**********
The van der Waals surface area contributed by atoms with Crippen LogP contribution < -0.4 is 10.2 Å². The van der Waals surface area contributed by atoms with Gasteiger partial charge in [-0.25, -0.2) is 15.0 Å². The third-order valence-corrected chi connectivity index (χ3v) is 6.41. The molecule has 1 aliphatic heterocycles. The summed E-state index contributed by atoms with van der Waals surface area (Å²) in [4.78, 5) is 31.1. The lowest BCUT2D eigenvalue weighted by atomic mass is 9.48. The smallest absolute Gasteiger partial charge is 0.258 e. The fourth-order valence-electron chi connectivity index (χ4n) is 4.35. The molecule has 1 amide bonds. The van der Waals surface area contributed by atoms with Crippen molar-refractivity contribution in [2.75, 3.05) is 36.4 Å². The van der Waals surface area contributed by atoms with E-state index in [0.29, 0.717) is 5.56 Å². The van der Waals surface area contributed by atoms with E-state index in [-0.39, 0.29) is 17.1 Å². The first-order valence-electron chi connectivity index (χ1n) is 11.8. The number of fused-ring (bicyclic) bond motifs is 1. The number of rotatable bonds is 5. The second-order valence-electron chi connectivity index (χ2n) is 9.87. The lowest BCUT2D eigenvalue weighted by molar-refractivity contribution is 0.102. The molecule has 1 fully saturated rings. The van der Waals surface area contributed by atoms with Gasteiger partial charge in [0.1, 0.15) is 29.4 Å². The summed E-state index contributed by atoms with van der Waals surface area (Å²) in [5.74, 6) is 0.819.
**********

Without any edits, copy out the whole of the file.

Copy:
The van der Waals surface area contributed by atoms with Crippen LogP contribution < -0.4 is 10.2 Å². The van der Waals surface area contributed by atoms with Gasteiger partial charge in [-0.25, -0.2) is 15.0 Å². The third-order valence-corrected chi connectivity index (χ3v) is 6.41. The molecule has 1 aliphatic heterocycles. The summed E-state index contributed by atoms with van der Waals surface area (Å²) in [4.78, 5) is 31.1. The lowest BCUT2D eigenvalue weighted by atomic mass is 9.48. The smallest absolute Gasteiger partial charge is 0.258 e. The fourth-order valence-electron chi connectivity index (χ4n) is 4.35. The molecule has 1 amide bonds. The van der Waals surface area contributed by atoms with Crippen molar-refractivity contribution in [2.75, 3.05) is 36.4 Å². The van der Waals surface area contributed by atoms with E-state index in [0.29, 0.717) is 5.56 Å². The van der Waals surface area contributed by atoms with E-state index in [-0.39, 0.29) is 17.1 Å². The first-order valence-electron chi connectivity index (χ1n) is 11.8. The number of fused-ring (bicyclic) bond motifs is 1. The number of rotatable bonds is 5. The second-order valence-electron chi connectivity index (χ2n) is 9.87. The lowest BCUT2D eigenvalue weighted by molar-refractivity contribution is 0.102. The molecule has 1 fully saturated rings. The van der Waals surface area contributed by atoms with Gasteiger partial charge in [0.1, 0.15) is 29.4 Å². The summed E-state index contributed by atoms with van der Waals surface area (Å²) in [5.74, 6) is 0.819.